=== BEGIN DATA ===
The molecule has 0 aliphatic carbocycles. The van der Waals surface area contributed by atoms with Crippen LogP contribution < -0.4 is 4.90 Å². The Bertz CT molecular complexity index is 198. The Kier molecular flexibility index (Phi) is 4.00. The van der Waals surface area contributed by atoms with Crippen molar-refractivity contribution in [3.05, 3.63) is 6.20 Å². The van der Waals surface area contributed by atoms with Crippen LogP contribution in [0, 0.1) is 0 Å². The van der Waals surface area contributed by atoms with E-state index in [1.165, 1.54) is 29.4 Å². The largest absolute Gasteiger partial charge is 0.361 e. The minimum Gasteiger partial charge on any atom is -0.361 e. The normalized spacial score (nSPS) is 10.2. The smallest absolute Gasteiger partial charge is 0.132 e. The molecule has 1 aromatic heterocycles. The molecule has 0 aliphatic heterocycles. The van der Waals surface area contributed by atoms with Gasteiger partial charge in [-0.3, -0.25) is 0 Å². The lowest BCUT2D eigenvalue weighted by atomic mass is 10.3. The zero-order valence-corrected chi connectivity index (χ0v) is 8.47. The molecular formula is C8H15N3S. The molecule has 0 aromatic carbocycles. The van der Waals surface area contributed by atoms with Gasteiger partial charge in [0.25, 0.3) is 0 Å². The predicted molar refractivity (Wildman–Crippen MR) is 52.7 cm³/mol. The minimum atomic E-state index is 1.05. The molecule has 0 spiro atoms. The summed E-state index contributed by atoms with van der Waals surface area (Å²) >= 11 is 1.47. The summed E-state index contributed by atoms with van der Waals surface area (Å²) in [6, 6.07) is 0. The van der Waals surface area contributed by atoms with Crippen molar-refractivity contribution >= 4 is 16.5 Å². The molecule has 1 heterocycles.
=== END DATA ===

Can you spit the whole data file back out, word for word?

The molecule has 0 aliphatic carbocycles. The van der Waals surface area contributed by atoms with Crippen LogP contribution < -0.4 is 4.90 Å². The Bertz CT molecular complexity index is 198. The Kier molecular flexibility index (Phi) is 4.00. The van der Waals surface area contributed by atoms with Crippen molar-refractivity contribution in [3.05, 3.63) is 6.20 Å². The van der Waals surface area contributed by atoms with Crippen LogP contribution in [0, 0.1) is 0 Å². The van der Waals surface area contributed by atoms with E-state index in [1.165, 1.54) is 29.4 Å². The largest absolute Gasteiger partial charge is 0.361 e. The minimum Gasteiger partial charge on any atom is -0.361 e. The normalized spacial score (nSPS) is 10.2. The smallest absolute Gasteiger partial charge is 0.132 e. The molecule has 1 aromatic heterocycles. The molecule has 0 aliphatic heterocycles. The van der Waals surface area contributed by atoms with Gasteiger partial charge in [-0.3, -0.25) is 0 Å². The lowest BCUT2D eigenvalue weighted by atomic mass is 10.3. The zero-order valence-corrected chi connectivity index (χ0v) is 8.47. The molecular formula is C8H15N3S. The molecule has 0 aromatic carbocycles. The van der Waals surface area contributed by atoms with Gasteiger partial charge in [0.25, 0.3) is 0 Å². The predicted molar refractivity (Wildman–Crippen MR) is 52.7 cm³/mol. The minimum atomic E-state index is 1.05. The molecule has 0 spiro atoms. The summed E-state index contributed by atoms with van der Waals surface area (Å²) >= 11 is 1.47. The summed E-state index contributed by atoms with van der Waals surface area (Å²) in [6, 6.07) is 0. The van der Waals surface area contributed by atoms with Crippen molar-refractivity contribution >= 4 is 16.5 Å². The molecule has 1 heterocycles.